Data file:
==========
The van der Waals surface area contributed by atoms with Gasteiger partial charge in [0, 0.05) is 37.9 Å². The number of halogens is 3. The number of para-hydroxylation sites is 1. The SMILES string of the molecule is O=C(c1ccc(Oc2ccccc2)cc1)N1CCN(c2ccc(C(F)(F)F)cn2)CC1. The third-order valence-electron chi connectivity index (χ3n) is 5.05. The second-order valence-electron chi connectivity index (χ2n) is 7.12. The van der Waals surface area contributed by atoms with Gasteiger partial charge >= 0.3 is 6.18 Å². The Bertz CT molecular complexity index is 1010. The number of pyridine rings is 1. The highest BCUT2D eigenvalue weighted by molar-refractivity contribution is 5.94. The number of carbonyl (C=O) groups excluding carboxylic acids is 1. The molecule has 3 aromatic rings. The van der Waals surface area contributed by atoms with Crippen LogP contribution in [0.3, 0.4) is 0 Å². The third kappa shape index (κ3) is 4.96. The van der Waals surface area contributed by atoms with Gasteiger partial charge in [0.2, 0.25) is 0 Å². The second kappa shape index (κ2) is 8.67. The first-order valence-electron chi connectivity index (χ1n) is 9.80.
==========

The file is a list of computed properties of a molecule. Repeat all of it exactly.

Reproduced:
The van der Waals surface area contributed by atoms with Gasteiger partial charge in [0, 0.05) is 37.9 Å². The number of halogens is 3. The number of para-hydroxylation sites is 1. The SMILES string of the molecule is O=C(c1ccc(Oc2ccccc2)cc1)N1CCN(c2ccc(C(F)(F)F)cn2)CC1. The third-order valence-electron chi connectivity index (χ3n) is 5.05. The second-order valence-electron chi connectivity index (χ2n) is 7.12. The van der Waals surface area contributed by atoms with Gasteiger partial charge >= 0.3 is 6.18 Å². The Bertz CT molecular complexity index is 1010. The number of pyridine rings is 1. The highest BCUT2D eigenvalue weighted by molar-refractivity contribution is 5.94. The number of carbonyl (C=O) groups excluding carboxylic acids is 1. The molecule has 3 aromatic rings. The van der Waals surface area contributed by atoms with Crippen LogP contribution in [0.3, 0.4) is 0 Å². The third kappa shape index (κ3) is 4.96. The van der Waals surface area contributed by atoms with Gasteiger partial charge in [0.2, 0.25) is 0 Å². The second kappa shape index (κ2) is 8.67. The first-order valence-electron chi connectivity index (χ1n) is 9.80.